“She had a severe MI – a heart attack. The next few hours will tell us a lot, but we have a great surgical team standing by. I’m heading up to scrub in for her open heart surgery now.” Two orderlies opened the curtain and unlocked the wheels on her bed. “Why don’t we all ride the elevator together. That’ll give you a few more minutes with her before we take her into the OR.”
The doctor brought Dylan up to speed on the situation as they were lifted toward the surgical floor. The ding that counted off floors seemed to sound in syncopation with the heart rate monitor at the foot of Eva’s bed. As the doors slid open, Henry kissed Eva on the forehead and whispered something in her ear. The doctor waited until he was finished, then waved them out first, pointing to the waiting area to the right. He and the bed carrying the love of Henry’s life turned left toward a set of broad doors on which were stenciled the words, AUTHORIZED PERSONNEL ONLY. Before he could get too far, Henry caught hold of his long, white lab coat. “Doc, she’s my sun and my moon. Bring her back to me. Please.” On the word please, he broke down.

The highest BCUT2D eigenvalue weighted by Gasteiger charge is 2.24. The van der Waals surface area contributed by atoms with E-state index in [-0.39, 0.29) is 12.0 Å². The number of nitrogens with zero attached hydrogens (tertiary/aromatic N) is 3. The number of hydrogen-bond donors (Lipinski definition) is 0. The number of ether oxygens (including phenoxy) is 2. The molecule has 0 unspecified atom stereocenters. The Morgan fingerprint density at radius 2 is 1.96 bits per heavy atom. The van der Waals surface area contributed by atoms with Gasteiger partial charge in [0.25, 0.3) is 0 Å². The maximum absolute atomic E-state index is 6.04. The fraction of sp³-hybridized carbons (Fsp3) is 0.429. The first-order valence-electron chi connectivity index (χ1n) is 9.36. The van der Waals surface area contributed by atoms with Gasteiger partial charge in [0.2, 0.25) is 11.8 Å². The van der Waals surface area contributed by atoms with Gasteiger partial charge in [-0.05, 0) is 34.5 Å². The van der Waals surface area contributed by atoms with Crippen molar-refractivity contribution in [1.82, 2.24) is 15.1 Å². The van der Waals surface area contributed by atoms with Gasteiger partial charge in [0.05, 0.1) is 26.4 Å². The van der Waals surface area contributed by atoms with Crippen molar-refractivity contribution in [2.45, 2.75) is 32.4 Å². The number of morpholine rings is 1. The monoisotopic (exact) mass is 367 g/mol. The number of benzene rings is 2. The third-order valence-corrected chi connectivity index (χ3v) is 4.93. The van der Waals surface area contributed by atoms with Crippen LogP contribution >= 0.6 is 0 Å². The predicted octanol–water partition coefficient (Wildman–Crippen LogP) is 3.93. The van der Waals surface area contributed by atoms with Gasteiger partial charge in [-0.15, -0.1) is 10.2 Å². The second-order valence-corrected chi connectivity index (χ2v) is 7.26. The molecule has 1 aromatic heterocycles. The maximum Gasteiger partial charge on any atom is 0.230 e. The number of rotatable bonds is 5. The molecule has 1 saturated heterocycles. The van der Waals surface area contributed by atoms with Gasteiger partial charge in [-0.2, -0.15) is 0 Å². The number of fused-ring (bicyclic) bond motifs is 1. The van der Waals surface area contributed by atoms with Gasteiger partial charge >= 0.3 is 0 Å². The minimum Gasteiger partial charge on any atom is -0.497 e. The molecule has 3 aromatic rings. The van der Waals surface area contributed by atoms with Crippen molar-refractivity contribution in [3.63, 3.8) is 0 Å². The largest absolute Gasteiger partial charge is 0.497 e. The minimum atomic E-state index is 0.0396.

“We will, Mr. Ranier. I’ll come see you the minute we’re finished,” His eyes flashed with confidence as he turned and disappeared through the wide doors.
Over the next hours, Dylan distracted Henry as best he could. He caught him up on the family. He told him about work, and he listened as Henry told him about the first time he met Eva.
Dylan tried several times to coax him to the cafeteria, but he refused to leave the waiting room in case the doctor came. Every invitation to eat was met with an apology for making Dylan leave his family.
“Quiet, old man,” Dylan smiled. “You have nothing to be sorry for. I have an idea. Maybe you can help me with the Third Degree lecture?” He already had a pretty good handle on it, but knew from experience that they could easily pass an hour or more once they got started. Halfway through the lecture, Dylan was interrupted by the ring of Henry’s cell phone. He took the opportunity to check his own phone. Not even two o’clock yet.